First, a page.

Finally adhering to one of his biggest campaign promises, President Barack Obama announced last Friday that all troops will be pulled out of Iraq by the end of 2011.
This decision came in accordance with the Status of Forces Agreement with Iraq negotiated by the Bush administration in 2008.
Along with the war’s continuous decrease in popularity, Obama has been withdrawing scores of troops. However, a current estimate holds that there are still 41,000 of the 170,000 U.S. troops that were in Iraq in 2006. The president has promised to have them all home by December 31, 2011, to the great joy of soldiers, their families, and the many Americans who didn’t agree with the war in the first place.
“I’m on the fence about it. They did attack us, so I believe there should have been a war, but they shouldn’t have drawn it out as long as they did,” Jacob Overpeck said. “I’m absolutely excited that they’re finally getting out, I’ve already lost one friend to this war.”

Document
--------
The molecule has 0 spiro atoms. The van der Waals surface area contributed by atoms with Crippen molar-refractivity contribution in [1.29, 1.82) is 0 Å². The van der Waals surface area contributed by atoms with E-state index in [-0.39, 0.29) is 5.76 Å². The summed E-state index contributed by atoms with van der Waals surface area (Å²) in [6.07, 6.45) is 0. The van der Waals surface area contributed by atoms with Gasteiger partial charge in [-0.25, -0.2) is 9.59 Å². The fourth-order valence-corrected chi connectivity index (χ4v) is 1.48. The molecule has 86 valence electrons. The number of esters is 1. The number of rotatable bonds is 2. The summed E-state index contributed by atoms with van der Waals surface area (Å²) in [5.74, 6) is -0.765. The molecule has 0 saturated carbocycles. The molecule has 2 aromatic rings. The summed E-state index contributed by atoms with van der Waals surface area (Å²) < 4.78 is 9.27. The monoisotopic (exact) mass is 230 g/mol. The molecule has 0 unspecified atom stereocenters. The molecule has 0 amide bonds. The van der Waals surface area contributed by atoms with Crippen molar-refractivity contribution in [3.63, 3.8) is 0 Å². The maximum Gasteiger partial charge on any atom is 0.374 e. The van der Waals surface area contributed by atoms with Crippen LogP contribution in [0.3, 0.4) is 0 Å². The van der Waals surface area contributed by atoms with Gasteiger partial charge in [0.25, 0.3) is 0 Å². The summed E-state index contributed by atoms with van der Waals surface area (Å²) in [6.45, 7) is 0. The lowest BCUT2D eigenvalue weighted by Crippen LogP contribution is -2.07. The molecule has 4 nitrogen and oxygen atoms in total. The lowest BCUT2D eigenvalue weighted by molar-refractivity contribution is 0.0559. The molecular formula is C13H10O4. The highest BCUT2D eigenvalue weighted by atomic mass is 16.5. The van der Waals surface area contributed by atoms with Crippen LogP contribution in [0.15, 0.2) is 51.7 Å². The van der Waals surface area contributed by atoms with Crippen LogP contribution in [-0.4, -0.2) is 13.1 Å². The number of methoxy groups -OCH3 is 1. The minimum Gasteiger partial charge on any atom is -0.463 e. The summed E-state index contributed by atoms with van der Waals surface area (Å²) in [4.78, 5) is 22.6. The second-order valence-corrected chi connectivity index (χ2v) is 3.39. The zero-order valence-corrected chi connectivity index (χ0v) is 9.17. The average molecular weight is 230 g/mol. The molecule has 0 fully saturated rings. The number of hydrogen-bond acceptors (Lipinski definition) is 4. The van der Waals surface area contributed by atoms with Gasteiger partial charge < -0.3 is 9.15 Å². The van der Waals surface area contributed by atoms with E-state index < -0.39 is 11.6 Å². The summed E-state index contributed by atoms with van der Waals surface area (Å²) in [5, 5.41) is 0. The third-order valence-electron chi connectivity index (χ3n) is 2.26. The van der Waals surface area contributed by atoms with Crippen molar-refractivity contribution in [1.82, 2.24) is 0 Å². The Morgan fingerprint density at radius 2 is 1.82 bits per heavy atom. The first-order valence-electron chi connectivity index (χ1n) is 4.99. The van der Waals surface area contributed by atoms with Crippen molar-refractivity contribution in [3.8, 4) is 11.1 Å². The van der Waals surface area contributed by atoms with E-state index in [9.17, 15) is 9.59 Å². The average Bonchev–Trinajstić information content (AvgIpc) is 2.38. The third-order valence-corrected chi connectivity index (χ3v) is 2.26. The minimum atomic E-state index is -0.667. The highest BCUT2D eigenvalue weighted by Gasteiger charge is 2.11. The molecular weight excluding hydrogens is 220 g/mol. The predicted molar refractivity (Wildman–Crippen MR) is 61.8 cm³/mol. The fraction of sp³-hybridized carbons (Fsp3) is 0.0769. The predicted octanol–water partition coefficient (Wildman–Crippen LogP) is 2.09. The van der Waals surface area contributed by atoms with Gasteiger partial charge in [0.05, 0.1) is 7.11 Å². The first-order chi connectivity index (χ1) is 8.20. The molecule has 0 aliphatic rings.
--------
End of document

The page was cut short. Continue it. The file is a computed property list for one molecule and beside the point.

The war has come at an incredible cost – more than 4,400 soldiers have been killed, and another 32,000 have been wounded. Those close to Obama’s advisers have let on that the administration, though always intent on ending the war, was trying to negotiate a continuing troop presence in Iraq. Because of these negotiations, there have been many public protests, both by American and Iraqi citizens. The Iraqi government remained in discord, as Shia groups and nationalists disapproved of a remaining U.S. military presence, including those only part of training operations or diplomatic posts.
Deliberation over the smallest number of remaining troops that could handle the assigned missions and still provide stability for the rebuilding nation ultimately proved futile. For reasons still unknown, both sides gave up trying to negotiate logistics, and Obama officially decided to cut the U.S.’s losses.
“After a decade of war, the nation that we need to build and the nation that we will build is our own,” Obama said.
It took extensive talks with Baghdad and a video conference with Iraq’s Prime Minister, Nouri al-Maliki, over the U.S.’s planned troop withdrawal, for the President to announce his decision before the press.